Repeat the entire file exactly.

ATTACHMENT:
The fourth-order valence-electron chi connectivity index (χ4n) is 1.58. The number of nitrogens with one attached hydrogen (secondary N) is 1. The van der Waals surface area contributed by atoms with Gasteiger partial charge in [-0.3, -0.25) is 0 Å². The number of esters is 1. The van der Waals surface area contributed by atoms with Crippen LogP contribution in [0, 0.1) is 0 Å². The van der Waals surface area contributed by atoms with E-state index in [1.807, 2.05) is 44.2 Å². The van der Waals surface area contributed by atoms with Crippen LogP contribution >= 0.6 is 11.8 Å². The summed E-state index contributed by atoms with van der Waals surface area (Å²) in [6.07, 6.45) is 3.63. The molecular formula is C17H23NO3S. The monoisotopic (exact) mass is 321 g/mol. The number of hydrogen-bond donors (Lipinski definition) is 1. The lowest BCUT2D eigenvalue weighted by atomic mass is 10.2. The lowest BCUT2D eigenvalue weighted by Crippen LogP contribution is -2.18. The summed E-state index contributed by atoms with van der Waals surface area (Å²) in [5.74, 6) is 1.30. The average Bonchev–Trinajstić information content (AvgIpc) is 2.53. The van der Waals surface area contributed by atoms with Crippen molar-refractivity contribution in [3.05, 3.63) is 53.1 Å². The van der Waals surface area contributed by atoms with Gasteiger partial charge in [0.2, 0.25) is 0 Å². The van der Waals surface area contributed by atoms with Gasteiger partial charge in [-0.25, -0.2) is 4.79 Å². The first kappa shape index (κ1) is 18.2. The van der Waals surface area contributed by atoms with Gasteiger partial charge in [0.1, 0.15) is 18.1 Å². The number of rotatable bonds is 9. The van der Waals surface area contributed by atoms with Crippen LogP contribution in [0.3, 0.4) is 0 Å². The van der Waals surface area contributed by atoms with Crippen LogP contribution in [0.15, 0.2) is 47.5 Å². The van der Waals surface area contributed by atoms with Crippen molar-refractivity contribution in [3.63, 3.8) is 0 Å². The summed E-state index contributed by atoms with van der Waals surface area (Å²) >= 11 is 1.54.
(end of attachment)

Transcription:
The fourth-order valence-electron chi connectivity index (χ4n) is 1.58. The number of nitrogens with one attached hydrogen (secondary N) is 1. The van der Waals surface area contributed by atoms with Gasteiger partial charge in [-0.3, -0.25) is 0 Å². The number of esters is 1. The van der Waals surface area contributed by atoms with Crippen LogP contribution in [0, 0.1) is 0 Å². The van der Waals surface area contributed by atoms with E-state index in [1.807, 2.05) is 44.2 Å². The van der Waals surface area contributed by atoms with Crippen LogP contribution >= 0.6 is 11.8 Å². The summed E-state index contributed by atoms with van der Waals surface area (Å²) in [6.07, 6.45) is 3.63. The molecular formula is C17H23NO3S. The monoisotopic (exact) mass is 321 g/mol. The number of hydrogen-bond donors (Lipinski definition) is 1. The lowest BCUT2D eigenvalue weighted by atomic mass is 10.2. The lowest BCUT2D eigenvalue weighted by Crippen LogP contribution is -2.18. The summed E-state index contributed by atoms with van der Waals surface area (Å²) in [5.74, 6) is 1.30. The average Bonchev–Trinajstić information content (AvgIpc) is 2.53. The van der Waals surface area contributed by atoms with Crippen molar-refractivity contribution in [3.05, 3.63) is 53.1 Å². The van der Waals surface area contributed by atoms with Gasteiger partial charge in [0.2, 0.25) is 0 Å². The van der Waals surface area contributed by atoms with Gasteiger partial charge in [-0.25, -0.2) is 4.79 Å². The first kappa shape index (κ1) is 18.2. The van der Waals surface area contributed by atoms with Gasteiger partial charge in [0.1, 0.15) is 18.1 Å². The number of rotatable bonds is 9. The van der Waals surface area contributed by atoms with Crippen LogP contribution in [0.3, 0.4) is 0 Å². The van der Waals surface area contributed by atoms with Crippen LogP contribution in [0.15, 0.2) is 47.5 Å². The van der Waals surface area contributed by atoms with Crippen molar-refractivity contribution in [3.63, 3.8) is 0 Å². The summed E-state index contributed by atoms with van der Waals surface area (Å²) >= 11 is 1.54.